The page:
Special Feature 1: SNOW
Writing from the northernmost reaches of the globe
Though I live now in a place of mild, drizzly winters where the trees stay green and the sidewalks clear even in the middle of January, as a child I spent nearly six months of every year trapped inside, gazing out the window at a landscape of ice and snow. I was raised in northern Vermont, about an hour south of Montreal and a few hours north of anywhere notable, and I still remember vividly the slate grey winter sky, the long sheets of black ice over asphalt, the high, squeaking sound of boots against snow when the temperature dipped below zero and even the packed ice screamed from the cold.
Sometimes, when it’s been too long since I’ve visited home and I am watching the rain fall out my window in the Pacific Northwest, I miss that kind of cold. I miss the hibernation that comes when the air hurts your skin after only a few minutes outside, and the miraculous way that ice can encase everything, make it brittle and glittering and impossible to touch. It is with those memories in mind that I launch our first special feature, a collection of reviews from the northernmost reaches of the globe. Over the last few months, I read books from Russia, Alaska, Sweden, Iceland, and Norway, and I’ve gathered a smattering of those reviews to give you a taste of the winter months – both for those reading from the deep freeze and those longing for the cold.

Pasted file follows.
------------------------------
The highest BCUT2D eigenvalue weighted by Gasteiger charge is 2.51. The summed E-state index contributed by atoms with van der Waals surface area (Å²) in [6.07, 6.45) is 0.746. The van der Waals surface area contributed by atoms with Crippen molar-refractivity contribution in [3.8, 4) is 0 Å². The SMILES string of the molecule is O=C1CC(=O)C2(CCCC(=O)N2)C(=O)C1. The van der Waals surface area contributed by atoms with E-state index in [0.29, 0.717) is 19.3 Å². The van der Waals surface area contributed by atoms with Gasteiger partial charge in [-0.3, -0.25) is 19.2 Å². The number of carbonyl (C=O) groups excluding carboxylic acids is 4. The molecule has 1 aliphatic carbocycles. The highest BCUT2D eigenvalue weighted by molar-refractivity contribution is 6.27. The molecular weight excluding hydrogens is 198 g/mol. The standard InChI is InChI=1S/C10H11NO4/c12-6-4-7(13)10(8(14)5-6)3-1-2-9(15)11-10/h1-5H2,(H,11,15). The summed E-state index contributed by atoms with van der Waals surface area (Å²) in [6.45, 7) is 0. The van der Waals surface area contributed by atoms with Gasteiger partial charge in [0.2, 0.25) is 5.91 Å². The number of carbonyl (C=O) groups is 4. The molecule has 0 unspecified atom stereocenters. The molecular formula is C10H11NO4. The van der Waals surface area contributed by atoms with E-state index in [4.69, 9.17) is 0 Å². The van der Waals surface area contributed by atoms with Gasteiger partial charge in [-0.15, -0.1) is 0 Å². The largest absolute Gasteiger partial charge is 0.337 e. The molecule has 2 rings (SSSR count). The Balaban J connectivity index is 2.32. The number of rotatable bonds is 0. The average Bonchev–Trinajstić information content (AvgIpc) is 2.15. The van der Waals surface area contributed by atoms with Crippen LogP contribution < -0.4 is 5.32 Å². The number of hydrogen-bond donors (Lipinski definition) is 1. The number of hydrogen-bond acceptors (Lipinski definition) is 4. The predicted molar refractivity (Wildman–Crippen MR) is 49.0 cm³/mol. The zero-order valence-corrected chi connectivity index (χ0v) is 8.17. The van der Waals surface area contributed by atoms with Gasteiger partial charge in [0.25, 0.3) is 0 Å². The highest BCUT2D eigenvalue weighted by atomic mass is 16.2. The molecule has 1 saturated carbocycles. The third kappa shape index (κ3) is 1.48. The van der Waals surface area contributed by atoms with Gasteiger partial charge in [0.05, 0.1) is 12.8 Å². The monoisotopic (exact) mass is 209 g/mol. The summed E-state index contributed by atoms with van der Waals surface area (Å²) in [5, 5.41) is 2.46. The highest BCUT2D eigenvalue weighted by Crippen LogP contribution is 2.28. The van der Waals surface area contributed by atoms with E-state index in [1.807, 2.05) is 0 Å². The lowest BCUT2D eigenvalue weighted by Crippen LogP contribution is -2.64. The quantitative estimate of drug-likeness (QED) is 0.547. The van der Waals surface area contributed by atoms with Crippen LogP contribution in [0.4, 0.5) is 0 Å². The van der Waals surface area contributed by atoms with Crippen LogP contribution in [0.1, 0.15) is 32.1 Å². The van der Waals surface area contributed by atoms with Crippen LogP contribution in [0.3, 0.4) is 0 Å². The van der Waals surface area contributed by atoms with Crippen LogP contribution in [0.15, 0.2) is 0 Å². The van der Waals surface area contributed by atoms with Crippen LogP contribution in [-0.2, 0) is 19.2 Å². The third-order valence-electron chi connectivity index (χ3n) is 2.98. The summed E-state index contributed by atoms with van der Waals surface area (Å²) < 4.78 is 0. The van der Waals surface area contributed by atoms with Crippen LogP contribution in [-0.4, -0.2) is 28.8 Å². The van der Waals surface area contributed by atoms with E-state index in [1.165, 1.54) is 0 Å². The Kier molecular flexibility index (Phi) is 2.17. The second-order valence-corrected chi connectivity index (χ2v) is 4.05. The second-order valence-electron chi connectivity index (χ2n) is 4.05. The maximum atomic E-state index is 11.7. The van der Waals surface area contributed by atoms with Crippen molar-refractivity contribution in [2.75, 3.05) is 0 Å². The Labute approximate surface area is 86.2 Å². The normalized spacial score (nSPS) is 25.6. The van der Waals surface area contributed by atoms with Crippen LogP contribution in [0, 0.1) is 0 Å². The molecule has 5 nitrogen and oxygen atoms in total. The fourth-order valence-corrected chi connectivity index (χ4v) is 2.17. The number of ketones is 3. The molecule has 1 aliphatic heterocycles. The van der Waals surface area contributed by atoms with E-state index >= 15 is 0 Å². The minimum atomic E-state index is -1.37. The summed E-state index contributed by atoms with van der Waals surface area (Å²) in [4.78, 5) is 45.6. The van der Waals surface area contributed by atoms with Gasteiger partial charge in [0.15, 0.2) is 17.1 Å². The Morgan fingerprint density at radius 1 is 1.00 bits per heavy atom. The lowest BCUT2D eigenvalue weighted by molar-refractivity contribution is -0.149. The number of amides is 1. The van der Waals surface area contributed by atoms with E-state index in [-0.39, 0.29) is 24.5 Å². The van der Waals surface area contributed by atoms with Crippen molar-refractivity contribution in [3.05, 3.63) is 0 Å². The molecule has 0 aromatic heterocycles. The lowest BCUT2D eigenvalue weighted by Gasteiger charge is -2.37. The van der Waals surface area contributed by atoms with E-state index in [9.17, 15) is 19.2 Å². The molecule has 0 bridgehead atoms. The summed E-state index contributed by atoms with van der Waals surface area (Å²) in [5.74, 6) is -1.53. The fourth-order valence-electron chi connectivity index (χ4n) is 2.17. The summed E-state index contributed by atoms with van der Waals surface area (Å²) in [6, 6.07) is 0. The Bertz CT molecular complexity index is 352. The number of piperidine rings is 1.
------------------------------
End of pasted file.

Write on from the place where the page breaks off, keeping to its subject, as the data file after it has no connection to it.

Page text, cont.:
In this special feature I read and reviewed autobiographical stories from Russian ex-pat Teffi, Joan Naviyuk Kane’s collection of poems about her ancestral home of King Island, Alaska, two books of folktales, one from Sweden and another from Norway, and the Scandinavian web comic Stand Still, Stay Silent, by Minna Sundberg. And if that’s not quite enough for you, I’ve also included a list of further reading, to keep you in the wintry mood long for the months to come.
Ezra Pound said, “A great age of literature is perhaps always a great age of translations.” It’s not lost on me that Scandinavians are heralded as the great political and social innovators of the modern world. I hope that these translations can guide us all through this long winter, and perhaps teach us something about where we’ve been as people and as a nation, and the places we have the potential to go.
All my best from the drizzly Northwest,
Rebecca Valley, Editor-in-Chief
From the Mouth of the Whale by Sjon, trans. by Victoria Cribb
The 100 Year Old Man Who Jumped Out the Window and Disappeared by Jonas Jonasson
The Old Man and His Sons by Heoin Bru, trans. by John F. West
The Sagas of the Icelanders by Anonymous
Leaf-Huts and Snow-Houses by Olav Hauge, trans. by Robin Fulton
Children in Reindeer Woods by Kristin Omarsdottir, trans. by Lytton Smith
and Encyclopedia of Early Earth by Isabel Greenberg*
*By a British woman and written in English but feels so wintry and beautiful that I couldn’t resist adding it to the list